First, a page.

CNN journalists resign over retracted story

Alvin Kelly
June 27, 2017

The story's retraction didn't necessarily indicate that its facts were wrong, but that it wasn't "solid enough to publish", CNN Money reported.

On Saturday the broadcaster took down its new "Russia story" which linked Anthony Scaramucci, a member of Trump's transition team, with the ongoing Russian investigation.

After being forced to delete and retract a story claiming that Trump campaign advisor Anthony Scaramucci was connected to the Senate's investigation into the Russian Direct Investment Fund (RDIF), CNN has imposed new rules for articles on Russia.

Following the journalists' departures, US President Donald Trump's son, Donald Trump, Jr., called the story "the biggest fake news scandal in the network's history", and called on the company's president, Jeff Zucker, to admit the story was fake.

A source close to the network, who requested anonymity to discuss the matter, told BuzzFeed News earlier that the story was a "massive, massive f--up and people will be disciplined".

Haris, who was named the executive editor of CNN Investigates unit in January, was previously the executive editor of CNNMoney.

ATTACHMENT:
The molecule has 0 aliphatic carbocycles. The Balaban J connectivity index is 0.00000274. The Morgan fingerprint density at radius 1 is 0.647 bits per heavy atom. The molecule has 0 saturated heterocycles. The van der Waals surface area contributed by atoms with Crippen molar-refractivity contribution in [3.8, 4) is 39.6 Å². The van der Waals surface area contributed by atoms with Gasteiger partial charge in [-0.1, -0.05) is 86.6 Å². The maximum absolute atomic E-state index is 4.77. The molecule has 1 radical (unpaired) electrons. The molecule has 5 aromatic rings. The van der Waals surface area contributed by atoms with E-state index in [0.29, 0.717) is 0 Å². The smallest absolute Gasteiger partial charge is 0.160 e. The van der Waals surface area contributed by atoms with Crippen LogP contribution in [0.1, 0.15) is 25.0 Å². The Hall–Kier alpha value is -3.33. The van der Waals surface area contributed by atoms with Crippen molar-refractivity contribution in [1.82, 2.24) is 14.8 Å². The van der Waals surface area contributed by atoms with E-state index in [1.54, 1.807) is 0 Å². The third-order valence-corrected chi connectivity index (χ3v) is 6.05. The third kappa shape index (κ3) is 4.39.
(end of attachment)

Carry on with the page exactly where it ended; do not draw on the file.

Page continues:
The retracted story had said the Senate investigations committee was looking into a January 16 discussion between Mr Scaramucci and Kirill Dmitriev, whose Russian Direct Investment Fund guides investments by U.S. entities in Russia.

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In the retraction, the network said the story "did not meet CNN's editorial standards". "CNN apologizes to Mr. Scaramucci".

On Monday, three #CNN journalists responsible for publishing a Trump administration hit piece last week that turned out to be untrue resigned from the network, according to a report by Brian Stelter of CNN.

The story, which reported that Congress was investigating a "Russian investment fund with ties to Trump officials", cited a single anonymous source.

The producer, identified as John Bonifield, said it appeared CNN had no "smoking gun" evidence of wrongdoing by the president and was giving the story extensive coverage because it was good for the ratings. The network also issued an apology to Scaramucci, who accepted.

Of the three, Lichtblau won a Pulitzer Prize for national reporting in 2006, alongside James Risen for the New York Times. "Everyone makes mistakes. Moving on", he said.

He even goes on essentially vindicated Trump by saying, "I think the President is probably right to say, like, look you are witch hunting have no real proof".

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